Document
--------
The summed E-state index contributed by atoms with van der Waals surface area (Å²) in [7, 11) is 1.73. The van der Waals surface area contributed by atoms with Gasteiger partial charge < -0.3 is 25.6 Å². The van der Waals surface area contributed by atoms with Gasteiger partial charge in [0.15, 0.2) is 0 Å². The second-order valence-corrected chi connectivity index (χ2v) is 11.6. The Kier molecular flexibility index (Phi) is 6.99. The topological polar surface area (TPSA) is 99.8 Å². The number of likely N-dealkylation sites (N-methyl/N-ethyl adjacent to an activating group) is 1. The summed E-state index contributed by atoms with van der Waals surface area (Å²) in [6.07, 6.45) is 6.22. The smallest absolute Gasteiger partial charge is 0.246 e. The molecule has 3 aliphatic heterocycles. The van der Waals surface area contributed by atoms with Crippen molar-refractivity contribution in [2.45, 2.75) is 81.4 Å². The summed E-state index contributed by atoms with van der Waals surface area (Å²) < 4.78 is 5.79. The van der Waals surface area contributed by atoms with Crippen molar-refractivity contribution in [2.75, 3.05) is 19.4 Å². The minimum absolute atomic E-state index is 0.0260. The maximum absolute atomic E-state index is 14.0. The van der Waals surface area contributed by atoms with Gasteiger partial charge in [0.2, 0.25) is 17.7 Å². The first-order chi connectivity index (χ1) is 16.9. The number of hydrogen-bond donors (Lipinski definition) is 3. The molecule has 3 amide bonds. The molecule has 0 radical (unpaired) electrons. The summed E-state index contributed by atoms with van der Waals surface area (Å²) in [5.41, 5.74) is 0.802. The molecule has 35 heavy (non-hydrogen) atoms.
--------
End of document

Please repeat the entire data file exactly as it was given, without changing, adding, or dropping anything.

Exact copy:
The summed E-state index contributed by atoms with van der Waals surface area (Å²) in [7, 11) is 1.73. The van der Waals surface area contributed by atoms with Gasteiger partial charge < -0.3 is 25.6 Å². The van der Waals surface area contributed by atoms with Gasteiger partial charge in [0.15, 0.2) is 0 Å². The second-order valence-corrected chi connectivity index (χ2v) is 11.6. The Kier molecular flexibility index (Phi) is 6.99. The topological polar surface area (TPSA) is 99.8 Å². The number of likely N-dealkylation sites (N-methyl/N-ethyl adjacent to an activating group) is 1. The summed E-state index contributed by atoms with van der Waals surface area (Å²) in [6.07, 6.45) is 6.22. The smallest absolute Gasteiger partial charge is 0.246 e. The molecule has 3 aliphatic heterocycles. The van der Waals surface area contributed by atoms with Crippen molar-refractivity contribution in [2.45, 2.75) is 81.4 Å². The summed E-state index contributed by atoms with van der Waals surface area (Å²) < 4.78 is 5.79. The van der Waals surface area contributed by atoms with Crippen molar-refractivity contribution in [2.75, 3.05) is 19.4 Å². The minimum absolute atomic E-state index is 0.0260. The maximum absolute atomic E-state index is 14.0. The van der Waals surface area contributed by atoms with Gasteiger partial charge in [0.2, 0.25) is 17.7 Å². The first-order chi connectivity index (χ1) is 16.9. The number of hydrogen-bond donors (Lipinski definition) is 3. The molecule has 3 amide bonds. The molecule has 0 radical (unpaired) electrons. The summed E-state index contributed by atoms with van der Waals surface area (Å²) in [5.41, 5.74) is 0.802. The molecule has 35 heavy (non-hydrogen) atoms.